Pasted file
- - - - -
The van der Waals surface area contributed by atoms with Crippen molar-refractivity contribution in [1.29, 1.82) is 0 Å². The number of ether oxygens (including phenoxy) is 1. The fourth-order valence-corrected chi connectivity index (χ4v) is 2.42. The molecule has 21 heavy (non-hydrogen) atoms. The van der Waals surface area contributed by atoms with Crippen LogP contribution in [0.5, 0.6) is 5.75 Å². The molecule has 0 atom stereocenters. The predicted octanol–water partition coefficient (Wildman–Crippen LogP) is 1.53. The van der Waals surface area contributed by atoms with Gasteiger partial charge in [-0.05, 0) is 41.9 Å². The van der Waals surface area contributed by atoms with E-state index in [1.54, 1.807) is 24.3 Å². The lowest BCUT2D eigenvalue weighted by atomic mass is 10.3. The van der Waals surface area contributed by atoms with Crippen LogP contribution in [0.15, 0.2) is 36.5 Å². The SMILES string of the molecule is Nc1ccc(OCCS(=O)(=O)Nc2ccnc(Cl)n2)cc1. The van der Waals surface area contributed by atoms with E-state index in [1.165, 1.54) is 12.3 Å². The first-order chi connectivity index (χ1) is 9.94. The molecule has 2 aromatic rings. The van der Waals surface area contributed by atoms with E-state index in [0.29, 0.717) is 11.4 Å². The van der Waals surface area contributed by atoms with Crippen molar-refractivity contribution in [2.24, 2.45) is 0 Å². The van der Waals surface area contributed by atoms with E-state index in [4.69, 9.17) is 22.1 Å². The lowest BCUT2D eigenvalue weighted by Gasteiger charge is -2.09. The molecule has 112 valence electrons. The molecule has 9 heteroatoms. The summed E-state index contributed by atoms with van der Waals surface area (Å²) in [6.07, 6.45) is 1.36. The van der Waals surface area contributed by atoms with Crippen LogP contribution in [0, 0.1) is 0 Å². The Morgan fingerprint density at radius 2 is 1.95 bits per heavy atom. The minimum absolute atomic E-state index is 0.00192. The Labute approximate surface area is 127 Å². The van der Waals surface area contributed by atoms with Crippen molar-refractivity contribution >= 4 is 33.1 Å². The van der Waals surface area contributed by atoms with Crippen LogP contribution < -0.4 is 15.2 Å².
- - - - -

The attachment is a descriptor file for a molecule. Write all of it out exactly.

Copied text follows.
The van der Waals surface area contributed by atoms with Crippen molar-refractivity contribution in [1.29, 1.82) is 0 Å². The number of ether oxygens (including phenoxy) is 1. The fourth-order valence-corrected chi connectivity index (χ4v) is 2.42. The molecule has 21 heavy (non-hydrogen) atoms. The van der Waals surface area contributed by atoms with Crippen LogP contribution in [0.5, 0.6) is 5.75 Å². The molecule has 0 atom stereocenters. The predicted octanol–water partition coefficient (Wildman–Crippen LogP) is 1.53. The van der Waals surface area contributed by atoms with Gasteiger partial charge in [-0.05, 0) is 41.9 Å². The van der Waals surface area contributed by atoms with E-state index in [1.54, 1.807) is 24.3 Å². The lowest BCUT2D eigenvalue weighted by atomic mass is 10.3. The van der Waals surface area contributed by atoms with Crippen LogP contribution in [0.15, 0.2) is 36.5 Å². The SMILES string of the molecule is Nc1ccc(OCCS(=O)(=O)Nc2ccnc(Cl)n2)cc1. The van der Waals surface area contributed by atoms with E-state index in [1.165, 1.54) is 12.3 Å². The first-order chi connectivity index (χ1) is 9.94. The molecule has 2 aromatic rings. The van der Waals surface area contributed by atoms with E-state index in [0.29, 0.717) is 11.4 Å². The van der Waals surface area contributed by atoms with Crippen molar-refractivity contribution in [2.24, 2.45) is 0 Å². The van der Waals surface area contributed by atoms with E-state index in [4.69, 9.17) is 22.1 Å². The lowest BCUT2D eigenvalue weighted by Gasteiger charge is -2.09. The molecule has 112 valence electrons. The molecule has 9 heteroatoms. The summed E-state index contributed by atoms with van der Waals surface area (Å²) in [6.07, 6.45) is 1.36. The van der Waals surface area contributed by atoms with Crippen LogP contribution in [0, 0.1) is 0 Å². The Morgan fingerprint density at radius 2 is 1.95 bits per heavy atom. The minimum absolute atomic E-state index is 0.00192. The Labute approximate surface area is 127 Å². The van der Waals surface area contributed by atoms with Crippen molar-refractivity contribution >= 4 is 33.1 Å². The van der Waals surface area contributed by atoms with Crippen LogP contribution < -0.4 is 15.2 Å².